Thursday, January 13, 2011

Winter Break 2010-2011

Winter break has its ups and downs. On the up side, there are no classes, no homework, no exams, just relaxation (at least, so I’d like to dream; applying to internships kind of ruins the relaxation a little). On the down side, traveling to the other side of the world sucks when you’re flying economy, and what sucks even more is Chinese internet. In lieu of other internet things to distract me while I’m in China (aka Facebook and Youtube), I’ve been making my way through the plethora of indie games I have on Steam. I was going to update them all in one big chunk, but there are actually a lot, so I’ll do it a few games at a time. These are the games that I'll cover, in the order that I'll cover them:

1.       RUSH
2.       VVVVVV
3.       Super Meat Boy
4.       The Misadventures of P.B. Winterbottom
5.       And Yet It Moves
6.       Blueberry Garden
7.       Puzzle Bots
8.       Deathspank
9.       Shatter
10.   World of Goo
11.   Toki Tori
12.   Audiosurf
13.   Windosill
14.   Shank
15.   Zen Bound 2
16.   Blue Toad Murder Files- The Mysteries of Little Riddle
18.   Machinarium
19.   AaAaAA!!! – A Reckless Disregard for Gravity 
20.   Grotesque Tactics: Evil Heroes

So. Here we go.

Developer: Two Tribes
Genre: Puzzle

Giant colored blocks appear from start points and roll on their way. Your goal is to place markers that guide them to their endpoints without having any two blocks collide or letting a block fall off a stage. Markers you can place include simple direction changes, conveyor belts that shift the blocks without changing which direction they roll in, stop signs to temporarily halt a block, and a switcher that directs blocks in alternating directions.

Completion Rate:
Finished all easy and medium levels, dipped into the hard and bonus levels.

RUSH is deceptively simple at first. Blocks turn right if they hit a wall, if they can’t turn right then they turn back. There are essentially four types of markers to place. Occasionally levels will throw in color coded warp panels. That’s all there is, essentially. The easy levels are a breeze, and most of the medium ones are rather simple as well. And then I hit the hard levels. Since starting the hard levels, I have not managed to complete a single level without using any hints (basic hints show whether your currently placed markers are correct, while advanced hints show where you should place markers and verify whether you placed the right marker there or not). Working out a path for the blocks to follow usually isn’t difficult, but working out the timing for the multitude of blocks can become quite a hassle. However, there is something quite satisfying about finally figuring out the right way to arrange the markers, and then hitting the start button and watching the blocks all march on to the end. At least, when you don’t use advanced hints to guess and check the entire solution. The level design is good, but has its faults. In particular, the more complex levels unfortunately tend to be quite frustrating to play, since it gets difficult to see where the blocks are going and place markers appropriately. Overall, RUSH is a fun game with a great concept, but sometimes becomes more frustrating than fun on the more complex and difficult levels.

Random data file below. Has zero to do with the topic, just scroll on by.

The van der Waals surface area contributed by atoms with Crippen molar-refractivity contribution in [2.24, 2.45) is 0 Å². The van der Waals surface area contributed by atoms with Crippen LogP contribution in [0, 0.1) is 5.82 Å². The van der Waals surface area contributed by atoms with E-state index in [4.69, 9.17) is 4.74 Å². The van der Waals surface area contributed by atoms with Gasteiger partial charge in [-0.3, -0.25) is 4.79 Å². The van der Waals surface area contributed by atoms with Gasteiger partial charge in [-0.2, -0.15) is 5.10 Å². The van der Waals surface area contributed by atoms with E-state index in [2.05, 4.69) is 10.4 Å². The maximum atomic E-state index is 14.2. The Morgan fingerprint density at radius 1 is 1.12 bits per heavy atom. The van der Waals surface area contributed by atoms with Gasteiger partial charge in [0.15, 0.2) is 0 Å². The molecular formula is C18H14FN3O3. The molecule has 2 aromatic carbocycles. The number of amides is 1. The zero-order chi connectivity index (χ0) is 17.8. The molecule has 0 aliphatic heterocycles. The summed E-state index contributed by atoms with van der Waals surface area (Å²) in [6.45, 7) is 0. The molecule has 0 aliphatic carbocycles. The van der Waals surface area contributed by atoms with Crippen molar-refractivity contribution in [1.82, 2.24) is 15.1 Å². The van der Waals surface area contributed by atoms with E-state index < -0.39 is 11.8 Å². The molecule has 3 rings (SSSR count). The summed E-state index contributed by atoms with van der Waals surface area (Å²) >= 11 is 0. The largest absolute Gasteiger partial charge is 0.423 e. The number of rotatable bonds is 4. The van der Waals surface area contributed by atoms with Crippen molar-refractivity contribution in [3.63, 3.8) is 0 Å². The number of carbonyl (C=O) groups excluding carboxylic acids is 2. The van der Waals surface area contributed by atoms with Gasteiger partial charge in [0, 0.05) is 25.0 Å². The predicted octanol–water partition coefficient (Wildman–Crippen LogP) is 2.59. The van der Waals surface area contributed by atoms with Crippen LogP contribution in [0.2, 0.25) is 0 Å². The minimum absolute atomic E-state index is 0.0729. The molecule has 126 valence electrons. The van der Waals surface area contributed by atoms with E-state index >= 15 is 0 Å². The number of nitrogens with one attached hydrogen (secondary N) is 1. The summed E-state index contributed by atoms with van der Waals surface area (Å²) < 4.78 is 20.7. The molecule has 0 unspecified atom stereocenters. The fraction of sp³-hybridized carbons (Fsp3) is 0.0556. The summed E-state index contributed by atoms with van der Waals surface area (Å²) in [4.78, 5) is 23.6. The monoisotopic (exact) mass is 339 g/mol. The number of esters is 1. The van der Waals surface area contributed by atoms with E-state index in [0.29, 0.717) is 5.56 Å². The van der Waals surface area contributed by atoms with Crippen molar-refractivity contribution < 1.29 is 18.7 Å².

Developer: Terry Cavanagh
Genre: Platformer

You are Captain Viridian, leader of a group of dimension exploring scientists, and your ship has crashed in an unknown world, scattering your crew. It’s up to you to explore this new world and reunite your crew. It’s a basic retro-style 2D platformer, with one major twist: you can’t jump. Instead, you have the ability to reverse your gravity. Spike pit in front of you? Flip to the ceiling, walk past, and flip back if necessary. You can’t flip in mid-air, but in certain parts of the games there are lines that will automatically flip your gravity if you pass through them. 

Completion Rate:
Beat the game once. Have not attempted time trials, flip mode, or no-death mode.

Sadistic, but brilliant. As I played through VVVVVV, that was the one thought that consistently came to mind. The slightest brush with a spike or an obstacle/enemy results in instant death. The world feels very Metroid-esque in design, and the challenge of getting through the level to reach a crew member or a collectible shiny trinket often left me both marveling at the brilliance of the design and cursing at the difficulty. However, thanks to a generous checkpoint system, the game’s high difficulty almost never becomes frustrating. I say ‘almost’ because there is one shiny trinket that is frustratingly difficult to reach, and the somewhat clunky keyboard controls will cause quite a few unfortunate deaths. The story is nothing remarkable and leaves more questions than answers, but it does its job of driving the gameplay. The graphics are retro, and the music is catchy (unless you’re stuck in a room for a long time). The main game only took a bit over three hours to complete, but completing that unlocked time trials for individual levels, a flip mode (the entire world is flipped vertically), and obtaining high ranks in time trials unlocks no-death mode for the truly masochistic (rather than being teleported to a checkpoint upon death, the game ends). I died over 2000 times in my run of the game, I cannot even imagine what kind of skills it would take to be able to complete the entire game without a single death.

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